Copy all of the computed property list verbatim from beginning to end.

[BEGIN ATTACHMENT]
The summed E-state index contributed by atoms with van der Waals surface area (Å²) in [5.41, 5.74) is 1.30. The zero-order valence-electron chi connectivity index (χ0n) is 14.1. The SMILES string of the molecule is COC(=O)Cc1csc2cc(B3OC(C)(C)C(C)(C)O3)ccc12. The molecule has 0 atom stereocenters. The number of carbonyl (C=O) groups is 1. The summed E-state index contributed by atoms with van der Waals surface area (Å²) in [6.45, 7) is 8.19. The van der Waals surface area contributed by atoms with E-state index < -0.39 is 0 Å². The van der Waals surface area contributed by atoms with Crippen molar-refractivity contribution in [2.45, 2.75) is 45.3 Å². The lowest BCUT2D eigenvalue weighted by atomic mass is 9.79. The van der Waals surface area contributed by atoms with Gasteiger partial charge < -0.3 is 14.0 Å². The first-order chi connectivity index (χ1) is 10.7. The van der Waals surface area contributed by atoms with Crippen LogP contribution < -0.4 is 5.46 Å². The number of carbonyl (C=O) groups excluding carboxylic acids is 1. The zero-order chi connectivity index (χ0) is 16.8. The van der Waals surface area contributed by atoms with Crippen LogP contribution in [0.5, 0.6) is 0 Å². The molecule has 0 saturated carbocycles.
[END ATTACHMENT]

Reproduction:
The summed E-state index contributed by atoms with van der Waals surface area (Å²) in [5.41, 5.74) is 1.30. The zero-order valence-electron chi connectivity index (χ0n) is 14.1. The SMILES string of the molecule is COC(=O)Cc1csc2cc(B3OC(C)(C)C(C)(C)O3)ccc12. The molecule has 0 atom stereocenters. The number of carbonyl (C=O) groups is 1. The summed E-state index contributed by atoms with van der Waals surface area (Å²) in [6.45, 7) is 8.19. The van der Waals surface area contributed by atoms with E-state index < -0.39 is 0 Å². The van der Waals surface area contributed by atoms with Crippen molar-refractivity contribution in [2.45, 2.75) is 45.3 Å². The lowest BCUT2D eigenvalue weighted by atomic mass is 9.79. The van der Waals surface area contributed by atoms with Gasteiger partial charge < -0.3 is 14.0 Å². The first-order chi connectivity index (χ1) is 10.7. The van der Waals surface area contributed by atoms with Crippen LogP contribution < -0.4 is 5.46 Å². The number of carbonyl (C=O) groups excluding carboxylic acids is 1. The zero-order chi connectivity index (χ0) is 16.8. The van der Waals surface area contributed by atoms with Crippen LogP contribution in [0.5, 0.6) is 0 Å². The molecule has 0 saturated carbocycles.